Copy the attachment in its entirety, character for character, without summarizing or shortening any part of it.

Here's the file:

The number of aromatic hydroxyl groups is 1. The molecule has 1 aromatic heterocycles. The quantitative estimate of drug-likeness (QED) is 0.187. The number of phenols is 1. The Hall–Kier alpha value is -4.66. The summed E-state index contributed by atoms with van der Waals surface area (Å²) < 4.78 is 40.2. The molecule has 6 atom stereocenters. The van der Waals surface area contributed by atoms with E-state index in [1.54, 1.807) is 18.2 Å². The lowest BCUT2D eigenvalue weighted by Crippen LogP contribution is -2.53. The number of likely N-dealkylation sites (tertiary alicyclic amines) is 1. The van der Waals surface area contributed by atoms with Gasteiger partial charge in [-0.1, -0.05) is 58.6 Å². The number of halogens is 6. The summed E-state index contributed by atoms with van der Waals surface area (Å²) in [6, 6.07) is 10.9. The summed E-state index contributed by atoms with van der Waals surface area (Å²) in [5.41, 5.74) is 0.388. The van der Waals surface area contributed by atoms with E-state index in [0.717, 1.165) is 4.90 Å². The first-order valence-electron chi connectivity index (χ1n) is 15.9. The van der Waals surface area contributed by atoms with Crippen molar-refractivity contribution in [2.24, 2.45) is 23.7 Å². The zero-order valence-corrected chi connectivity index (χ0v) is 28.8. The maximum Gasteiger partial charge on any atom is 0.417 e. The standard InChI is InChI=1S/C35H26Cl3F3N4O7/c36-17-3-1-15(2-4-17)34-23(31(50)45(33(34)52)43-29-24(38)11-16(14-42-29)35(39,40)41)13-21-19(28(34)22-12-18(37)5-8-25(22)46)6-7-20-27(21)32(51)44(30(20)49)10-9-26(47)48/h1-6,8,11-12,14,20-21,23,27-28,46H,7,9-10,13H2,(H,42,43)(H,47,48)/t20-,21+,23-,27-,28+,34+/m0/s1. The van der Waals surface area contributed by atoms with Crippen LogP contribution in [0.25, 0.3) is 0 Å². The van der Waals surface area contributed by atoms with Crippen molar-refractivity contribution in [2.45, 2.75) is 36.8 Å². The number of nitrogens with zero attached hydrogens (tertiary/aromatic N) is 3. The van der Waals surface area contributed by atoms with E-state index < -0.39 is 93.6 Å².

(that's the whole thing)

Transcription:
The number of aromatic hydroxyl groups is 1. The molecule has 1 aromatic heterocycles. The quantitative estimate of drug-likeness (QED) is 0.187. The number of phenols is 1. The Hall–Kier alpha value is -4.66. The summed E-state index contributed by atoms with van der Waals surface area (Å²) < 4.78 is 40.2. The molecule has 6 atom stereocenters. The van der Waals surface area contributed by atoms with E-state index in [1.54, 1.807) is 18.2 Å². The lowest BCUT2D eigenvalue weighted by Crippen LogP contribution is -2.53. The number of likely N-dealkylation sites (tertiary alicyclic amines) is 1. The van der Waals surface area contributed by atoms with Gasteiger partial charge in [-0.1, -0.05) is 58.6 Å². The number of halogens is 6. The summed E-state index contributed by atoms with van der Waals surface area (Å²) in [6, 6.07) is 10.9. The summed E-state index contributed by atoms with van der Waals surface area (Å²) in [5.41, 5.74) is 0.388. The van der Waals surface area contributed by atoms with E-state index in [0.717, 1.165) is 4.90 Å². The first-order valence-electron chi connectivity index (χ1n) is 15.9. The van der Waals surface area contributed by atoms with Crippen molar-refractivity contribution in [2.24, 2.45) is 23.7 Å². The zero-order valence-corrected chi connectivity index (χ0v) is 28.8. The maximum Gasteiger partial charge on any atom is 0.417 e. The standard InChI is InChI=1S/C35H26Cl3F3N4O7/c36-17-3-1-15(2-4-17)34-23(31(50)45(33(34)52)43-29-24(38)11-16(14-42-29)35(39,40)41)13-21-19(28(34)22-12-18(37)5-8-25(22)46)6-7-20-27(21)32(51)44(30(20)49)10-9-26(47)48/h1-6,8,11-12,14,20-21,23,27-28,46H,7,9-10,13H2,(H,42,43)(H,47,48)/t20-,21+,23-,27-,28+,34+/m0/s1. The van der Waals surface area contributed by atoms with Crippen LogP contribution in [0.25, 0.3) is 0 Å². The van der Waals surface area contributed by atoms with Crippen molar-refractivity contribution in [2.45, 2.75) is 36.8 Å². The number of nitrogens with zero attached hydrogens (tertiary/aromatic N) is 3. The van der Waals surface area contributed by atoms with E-state index < -0.39 is 93.6 Å².